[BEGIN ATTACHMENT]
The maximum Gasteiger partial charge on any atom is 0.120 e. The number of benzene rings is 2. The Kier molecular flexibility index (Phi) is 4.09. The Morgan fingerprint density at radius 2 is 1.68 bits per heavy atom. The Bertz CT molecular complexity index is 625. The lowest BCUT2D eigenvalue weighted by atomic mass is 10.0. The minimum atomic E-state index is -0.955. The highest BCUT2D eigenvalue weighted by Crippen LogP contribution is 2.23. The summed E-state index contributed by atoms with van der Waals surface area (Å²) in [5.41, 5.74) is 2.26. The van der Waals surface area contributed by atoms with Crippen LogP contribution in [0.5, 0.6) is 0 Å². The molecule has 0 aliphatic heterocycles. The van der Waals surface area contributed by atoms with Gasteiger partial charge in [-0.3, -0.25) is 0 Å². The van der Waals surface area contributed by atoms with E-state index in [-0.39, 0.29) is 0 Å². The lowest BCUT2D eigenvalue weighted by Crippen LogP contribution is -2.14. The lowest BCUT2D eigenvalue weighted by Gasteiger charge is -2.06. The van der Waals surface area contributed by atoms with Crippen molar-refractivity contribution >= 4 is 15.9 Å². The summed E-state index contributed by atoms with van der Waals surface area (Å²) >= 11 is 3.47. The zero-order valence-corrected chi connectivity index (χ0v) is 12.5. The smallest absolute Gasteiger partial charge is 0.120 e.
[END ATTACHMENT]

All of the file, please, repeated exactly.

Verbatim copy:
The maximum Gasteiger partial charge on any atom is 0.120 e. The number of benzene rings is 2. The Kier molecular flexibility index (Phi) is 4.09. The Morgan fingerprint density at radius 2 is 1.68 bits per heavy atom. The Bertz CT molecular complexity index is 625. The lowest BCUT2D eigenvalue weighted by atomic mass is 10.0. The minimum atomic E-state index is -0.955. The highest BCUT2D eigenvalue weighted by Crippen LogP contribution is 2.23. The summed E-state index contributed by atoms with van der Waals surface area (Å²) in [5.41, 5.74) is 2.26. The van der Waals surface area contributed by atoms with Crippen LogP contribution in [0.5, 0.6) is 0 Å². The molecule has 0 aliphatic heterocycles. The van der Waals surface area contributed by atoms with Gasteiger partial charge in [-0.3, -0.25) is 0 Å². The van der Waals surface area contributed by atoms with E-state index in [-0.39, 0.29) is 0 Å². The lowest BCUT2D eigenvalue weighted by Crippen LogP contribution is -2.14. The lowest BCUT2D eigenvalue weighted by Gasteiger charge is -2.06. The van der Waals surface area contributed by atoms with Crippen molar-refractivity contribution >= 4 is 15.9 Å². The summed E-state index contributed by atoms with van der Waals surface area (Å²) >= 11 is 3.47. The zero-order valence-corrected chi connectivity index (χ0v) is 12.5. The smallest absolute Gasteiger partial charge is 0.120 e.